Walter Hussey, the liturgy and the Eucharist

[A short talk given to a symposium on Visual Communion, organised by Art and Christianity and held at the Bishop’s Palace in Chichester on Saturday 2nd March. On the panel with me were Frances Spalding, art historian and biographer of John Piper, and Simon Martin, director of Pallant House Gallery, where Walter Hussey’s private art collection is kept and shown. The theme was Hussey’s commissions for Chichester, and the 1966 tapestry by John Piper in particular. What follows is derived from my recent book on Hussey.]

Today I want to put Walter Hussey in theological context, and (since our theme is Visual Communion) to look in particular at his own liturgical and Eucharistic sense. In general I think that Walter Hussey is the most significant individual patron of the arts in the 20th century Church of England. Today, however, I want to suggest that Hussey was not very theologically driven, and almost entirely unliturgical, at least in relation to the visual arts.

Hussey was an instinctive patron: he knew what he liked, and went out to get it. A regular visitor to London galleries while at his first parish in Northampton, and from Chichester when dean of the cathedral, his interest in the London artistic scene was first developed when a curate in Kensington in the 1930s. He was also an assidous seeker of expert advice. His network of connections grew as he commissioned art, music and poetry for Northampton in the 1940s, which he used both as a source of intelligence and of expert witnesses whom he could use to help persuade his church council to assent to his plans. Hussey’s network was unique among provincial clergymen, and by and large he allowed it to do his thinking for him.

Even when given the opportunity, Hussey did not articulate his theology of art in any depth, but two themes emerge. Both derived from others, and neither was new in the 1940s: art as a means of instruction, of conveying a message, and art as offering.

In 1949 Hussey wrote that a piece of religious art ‘should convey to those who see it some aspect of the Christian truth.’ Speaking shortly before he retired in 1977, he argued that the artist ‘may, by forcing us to share his vision, lead us to the spiritual reality that lies behind the sounds and sights that we perceive with our senses.’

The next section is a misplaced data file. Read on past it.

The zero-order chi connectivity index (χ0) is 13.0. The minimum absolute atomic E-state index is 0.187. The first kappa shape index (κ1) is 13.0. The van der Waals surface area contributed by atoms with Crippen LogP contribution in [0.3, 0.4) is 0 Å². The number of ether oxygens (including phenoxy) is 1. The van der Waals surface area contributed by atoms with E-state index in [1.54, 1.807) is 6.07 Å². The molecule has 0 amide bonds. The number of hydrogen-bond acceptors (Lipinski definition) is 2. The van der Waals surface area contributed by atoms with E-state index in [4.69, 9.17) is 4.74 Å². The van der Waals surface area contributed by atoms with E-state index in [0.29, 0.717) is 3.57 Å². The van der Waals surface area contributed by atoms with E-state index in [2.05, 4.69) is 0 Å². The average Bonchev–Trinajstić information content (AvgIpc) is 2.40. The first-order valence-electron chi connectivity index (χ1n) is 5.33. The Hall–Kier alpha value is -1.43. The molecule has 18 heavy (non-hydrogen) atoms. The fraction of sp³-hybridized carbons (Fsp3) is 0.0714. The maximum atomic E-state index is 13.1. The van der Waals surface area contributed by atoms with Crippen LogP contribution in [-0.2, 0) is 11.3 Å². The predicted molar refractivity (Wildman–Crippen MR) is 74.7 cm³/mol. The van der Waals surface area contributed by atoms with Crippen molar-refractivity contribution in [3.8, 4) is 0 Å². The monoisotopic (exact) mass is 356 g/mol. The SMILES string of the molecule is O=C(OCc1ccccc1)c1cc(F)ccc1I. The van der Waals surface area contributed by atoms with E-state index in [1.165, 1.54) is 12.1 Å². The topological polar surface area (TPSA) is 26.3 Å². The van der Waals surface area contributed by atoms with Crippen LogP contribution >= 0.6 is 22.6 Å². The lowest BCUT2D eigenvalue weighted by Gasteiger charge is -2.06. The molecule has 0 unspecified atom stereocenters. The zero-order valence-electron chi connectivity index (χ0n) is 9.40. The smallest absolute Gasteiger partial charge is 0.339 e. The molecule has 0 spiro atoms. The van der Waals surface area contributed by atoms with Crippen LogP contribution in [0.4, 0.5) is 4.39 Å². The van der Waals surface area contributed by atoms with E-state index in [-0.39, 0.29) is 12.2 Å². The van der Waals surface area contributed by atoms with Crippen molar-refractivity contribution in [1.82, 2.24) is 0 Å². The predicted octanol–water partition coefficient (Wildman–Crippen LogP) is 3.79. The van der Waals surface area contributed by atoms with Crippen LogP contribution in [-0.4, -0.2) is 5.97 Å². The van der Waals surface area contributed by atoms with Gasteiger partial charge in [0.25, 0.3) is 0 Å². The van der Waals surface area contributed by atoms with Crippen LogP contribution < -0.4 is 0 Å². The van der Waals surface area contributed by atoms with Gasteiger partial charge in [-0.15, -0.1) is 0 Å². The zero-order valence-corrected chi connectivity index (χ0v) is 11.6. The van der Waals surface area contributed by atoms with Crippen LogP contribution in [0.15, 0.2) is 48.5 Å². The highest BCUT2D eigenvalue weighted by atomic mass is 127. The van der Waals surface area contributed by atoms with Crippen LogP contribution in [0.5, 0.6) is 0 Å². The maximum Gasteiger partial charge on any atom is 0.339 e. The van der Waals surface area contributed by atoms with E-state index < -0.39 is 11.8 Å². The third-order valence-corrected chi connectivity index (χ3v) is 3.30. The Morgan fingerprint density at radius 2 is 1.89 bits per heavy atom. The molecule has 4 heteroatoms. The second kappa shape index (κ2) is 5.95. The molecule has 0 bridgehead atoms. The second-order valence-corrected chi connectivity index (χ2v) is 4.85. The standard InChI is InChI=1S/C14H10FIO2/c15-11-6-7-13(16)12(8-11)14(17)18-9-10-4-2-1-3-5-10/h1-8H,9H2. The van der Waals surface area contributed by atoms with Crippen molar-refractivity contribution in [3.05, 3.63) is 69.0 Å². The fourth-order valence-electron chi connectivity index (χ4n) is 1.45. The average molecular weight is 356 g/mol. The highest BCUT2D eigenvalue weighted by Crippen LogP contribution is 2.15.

The work itself was also an offering, as was the effort of the artist in making it. The artist may well enjoy the act of making, and at some level feel compelled to do it, Hussey argued, but ‘whether he is entirely conscious of it or not, [he does it] because it is an act of worship which he must make.’ Hussey was fond of quoting Benjamin Britten’s comment to him that ‘ultimately all one’s music must be written to the glory of God’. There was a pervasive sense in his thinking that the act of making was in itself religious in some way.

So much for Hussey’s theology of the arts. What do I mean by suggesting that Hussey’s approach was unliturgical in relation to the visual arts? To begin with, I certainly do not think that Hussey, as a clergyman responsible to leading liturgical worship, was unconcerned with its conduct. Woe betide the chorister with brown shoes beneath his cassock rather than the regulation black; the two boys carrying the candles in procession had to be of the same height for the visual effect. All was to be done decently and in order.

My point is rather that his patronage was purely aesthetic: the object is everything, and the context of use in which it sits – the regular worship of real people in a particular place – is largely secondary.

David Stancliffe, retired bishop of Salisbury, reviewed my book on Hussey, and made the following point, with which I largely agree:

Hussey seems to have viewed commissions in isolation rather than as part of a coherent whole. It was Coventry’s architect, [Basil] Spence, who described the building as a jewel-case for the series of commissions it contained, and in a way this is rather what Hussey’s commissions feel like.

Take, for instance, the Chagall window at Chichester, Hussey’s retirement project, which stands as a commentary on his work. The theme (which Hussey gave to Chagall) is of ‘the arts to the glory of God’, and though a beautiful thing, it is a work of art about the idea of sacred art; a piece on (or rather, in) a gallery wall, for solitary contemplation. Tucked away in the north quire aisle, it bears no relation to any chapel or altar.

The Mary Magdalene chapel in Chichester cathedral